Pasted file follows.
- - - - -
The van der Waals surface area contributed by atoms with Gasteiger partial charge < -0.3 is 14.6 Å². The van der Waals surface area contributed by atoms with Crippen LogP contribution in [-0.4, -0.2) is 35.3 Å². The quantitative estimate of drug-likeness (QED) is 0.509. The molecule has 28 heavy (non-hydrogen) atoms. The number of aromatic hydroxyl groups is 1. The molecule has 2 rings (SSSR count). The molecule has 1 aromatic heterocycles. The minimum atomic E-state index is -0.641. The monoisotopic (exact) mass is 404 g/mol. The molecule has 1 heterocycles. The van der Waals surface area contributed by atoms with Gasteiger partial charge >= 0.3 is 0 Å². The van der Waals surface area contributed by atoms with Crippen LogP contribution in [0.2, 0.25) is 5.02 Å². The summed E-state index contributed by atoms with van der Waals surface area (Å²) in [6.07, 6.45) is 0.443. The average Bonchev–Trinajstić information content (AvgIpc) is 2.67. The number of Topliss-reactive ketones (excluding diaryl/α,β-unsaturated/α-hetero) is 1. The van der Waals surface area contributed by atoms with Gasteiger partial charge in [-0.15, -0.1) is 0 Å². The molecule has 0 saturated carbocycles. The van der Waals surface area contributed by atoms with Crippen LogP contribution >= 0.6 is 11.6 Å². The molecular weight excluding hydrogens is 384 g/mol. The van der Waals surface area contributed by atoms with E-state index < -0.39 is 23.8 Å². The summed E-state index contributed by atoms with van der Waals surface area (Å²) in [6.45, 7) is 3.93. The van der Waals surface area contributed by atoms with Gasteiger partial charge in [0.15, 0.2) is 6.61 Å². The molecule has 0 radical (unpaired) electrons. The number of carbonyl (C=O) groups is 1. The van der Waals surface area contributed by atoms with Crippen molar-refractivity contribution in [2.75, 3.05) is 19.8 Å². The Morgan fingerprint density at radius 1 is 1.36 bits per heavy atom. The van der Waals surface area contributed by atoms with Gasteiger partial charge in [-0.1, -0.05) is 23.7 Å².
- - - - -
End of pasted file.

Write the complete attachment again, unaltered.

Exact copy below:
The van der Waals surface area contributed by atoms with Gasteiger partial charge < -0.3 is 14.6 Å². The van der Waals surface area contributed by atoms with Crippen LogP contribution in [-0.4, -0.2) is 35.3 Å². The quantitative estimate of drug-likeness (QED) is 0.509. The molecule has 28 heavy (non-hydrogen) atoms. The number of aromatic hydroxyl groups is 1. The molecule has 2 rings (SSSR count). The molecule has 1 aromatic heterocycles. The minimum atomic E-state index is -0.641. The monoisotopic (exact) mass is 404 g/mol. The molecule has 1 heterocycles. The van der Waals surface area contributed by atoms with Gasteiger partial charge >= 0.3 is 0 Å². The van der Waals surface area contributed by atoms with Crippen LogP contribution in [0.2, 0.25) is 5.02 Å². The summed E-state index contributed by atoms with van der Waals surface area (Å²) in [6.07, 6.45) is 0.443. The average Bonchev–Trinajstić information content (AvgIpc) is 2.67. The number of Topliss-reactive ketones (excluding diaryl/α,β-unsaturated/α-hetero) is 1. The van der Waals surface area contributed by atoms with Gasteiger partial charge in [-0.15, -0.1) is 0 Å². The molecule has 0 saturated carbocycles. The van der Waals surface area contributed by atoms with Crippen LogP contribution >= 0.6 is 11.6 Å². The molecular weight excluding hydrogens is 384 g/mol. The van der Waals surface area contributed by atoms with E-state index < -0.39 is 23.8 Å². The summed E-state index contributed by atoms with van der Waals surface area (Å²) in [6.45, 7) is 3.93. The van der Waals surface area contributed by atoms with Gasteiger partial charge in [0.15, 0.2) is 6.61 Å². The molecule has 0 radical (unpaired) electrons. The number of carbonyl (C=O) groups is 1. The van der Waals surface area contributed by atoms with Crippen molar-refractivity contribution in [2.75, 3.05) is 19.8 Å². The Morgan fingerprint density at radius 1 is 1.36 bits per heavy atom. The van der Waals surface area contributed by atoms with Gasteiger partial charge in [-0.1, -0.05) is 23.7 Å².